In August of 1994, the leaders of the various factions met secretly to discuss a timeline for disarmament and the institution of the 1993 Council of State plan. There was another brief cease-fire in December of 1994, and finally, a formal peace accord was signed on August 19, 1995. In September of 1995, a new government was organized, and the Council of State was tentatively established. Its authority, however, was tenuous. Moreover, disarmament was never achieved.

Hostilities flared up again in April of 1996. An uprising was sparked in the outskirts of Monrovia, and quickly spread into the capital city. Street fighting erupted in the city, accompanied by widespread looting, and, eventually, the new government collapsed. Another cease-fire was declared in May of 1996.

The restoration of peace and democracy in Liberia began in 1997. An election was held in July of 1997, the first democratic election in Liberia in 12 years. Charles Taylor was elected President, garnering 75% of the votes, and the newly elected government was inaugurated in August of that year. At the same time, the 1986 Constitution was reinstated by a joint resolution of the National Legislature.

Commentators have observed that, between 1989 and 1996, as many as 200,000 people were killed in Liberia, and that well over one million Liberian citizens were left homeless as a result of the civil war. Approximately 750,000 Liberians fled the country seeking refuge in other countries. Other commentators have reported that the fighting destroyed much of Liberia's economy, that the unemployment rate during the hostilities was as high as 80 to 90%, and that during the period of civil war in Liberia, corruption was rampant in all government organizations.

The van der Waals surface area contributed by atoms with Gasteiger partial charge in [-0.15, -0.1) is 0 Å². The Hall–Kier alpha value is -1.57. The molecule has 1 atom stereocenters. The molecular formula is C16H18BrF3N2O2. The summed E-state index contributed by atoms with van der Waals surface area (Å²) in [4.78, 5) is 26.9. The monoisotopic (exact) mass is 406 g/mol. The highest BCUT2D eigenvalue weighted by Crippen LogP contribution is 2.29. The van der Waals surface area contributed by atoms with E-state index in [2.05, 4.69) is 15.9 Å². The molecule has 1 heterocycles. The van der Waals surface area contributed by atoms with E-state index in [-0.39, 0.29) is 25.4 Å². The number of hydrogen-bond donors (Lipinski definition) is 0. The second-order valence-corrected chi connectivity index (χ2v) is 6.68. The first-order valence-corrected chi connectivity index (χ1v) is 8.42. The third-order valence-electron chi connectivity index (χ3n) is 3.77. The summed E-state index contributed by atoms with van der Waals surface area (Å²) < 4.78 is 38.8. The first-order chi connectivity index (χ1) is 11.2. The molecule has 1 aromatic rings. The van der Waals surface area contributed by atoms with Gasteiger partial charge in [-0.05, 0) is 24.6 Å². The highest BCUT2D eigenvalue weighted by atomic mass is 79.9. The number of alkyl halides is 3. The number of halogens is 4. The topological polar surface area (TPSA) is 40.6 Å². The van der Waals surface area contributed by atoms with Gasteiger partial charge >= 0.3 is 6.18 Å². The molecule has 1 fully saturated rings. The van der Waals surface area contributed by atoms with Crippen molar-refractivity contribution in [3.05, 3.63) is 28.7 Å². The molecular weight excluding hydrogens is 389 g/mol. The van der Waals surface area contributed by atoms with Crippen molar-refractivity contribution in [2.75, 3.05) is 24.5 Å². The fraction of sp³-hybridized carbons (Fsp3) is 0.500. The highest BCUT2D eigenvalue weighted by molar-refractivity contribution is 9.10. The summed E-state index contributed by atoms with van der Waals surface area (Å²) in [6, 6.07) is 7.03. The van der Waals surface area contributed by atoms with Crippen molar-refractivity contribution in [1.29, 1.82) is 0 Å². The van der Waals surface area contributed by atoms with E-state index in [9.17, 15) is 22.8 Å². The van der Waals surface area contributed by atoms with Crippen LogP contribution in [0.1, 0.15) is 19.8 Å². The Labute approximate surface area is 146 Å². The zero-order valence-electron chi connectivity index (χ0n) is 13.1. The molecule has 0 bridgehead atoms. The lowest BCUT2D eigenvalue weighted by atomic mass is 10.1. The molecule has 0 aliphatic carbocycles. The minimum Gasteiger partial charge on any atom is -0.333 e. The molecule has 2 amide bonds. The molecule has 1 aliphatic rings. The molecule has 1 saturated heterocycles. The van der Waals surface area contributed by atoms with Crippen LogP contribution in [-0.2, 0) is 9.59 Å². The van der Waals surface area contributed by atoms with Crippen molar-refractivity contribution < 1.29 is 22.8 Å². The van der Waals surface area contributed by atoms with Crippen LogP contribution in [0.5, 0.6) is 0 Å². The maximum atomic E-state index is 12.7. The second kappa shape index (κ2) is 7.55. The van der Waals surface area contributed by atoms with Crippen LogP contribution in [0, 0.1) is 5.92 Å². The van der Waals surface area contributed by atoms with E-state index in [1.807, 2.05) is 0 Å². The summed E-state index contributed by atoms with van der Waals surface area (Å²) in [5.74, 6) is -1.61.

2. The Judiciary

Pursuant to the 1986 Constitution, the judicial powers of the Liberian government are vested in the Supreme Court and such subordinate courts as the Legislature may establish. The Supreme Court consists of one chief justice and four associate justices. Justices and judges are nominated by the President of Liberia and confirmed by the Liberian Senate. Once appointed, a justice or judge has life tenure, unless removed as a result of impeachment, resignation, or death.

After the civil war began in 1990, however, the provisions of the 1986 Constitution relating to the judiciary were no longer followed. Because the government was undergoing upheaval, justices and judges were no longer nominated by an executive authority, and were no longer confirmed by an elected legislative body.

In 1992, the Supreme Court was reorganized. The warring factions agreed that one faction could appoint three justices to the court, including the chief justice, and that the other could appoint two justices to the court. In his First Sworn Statement, H. Varney G. Sherman, a Liberian attorney, former president of the Liberian National Bar Association, and counsel to Citibank's branch in Liberia ("Citibank Liberia"), states that it was the head of each of these two factions who made the appointments to the court, and that, during this period, "it was common knowledge that members of the Supreme Court served at the will and pleasure of the appointing powers." (First Sworn Statement of H. Varney G. Sherman dated June 2, 1998 ("Varney Aff. I") ¶ 5).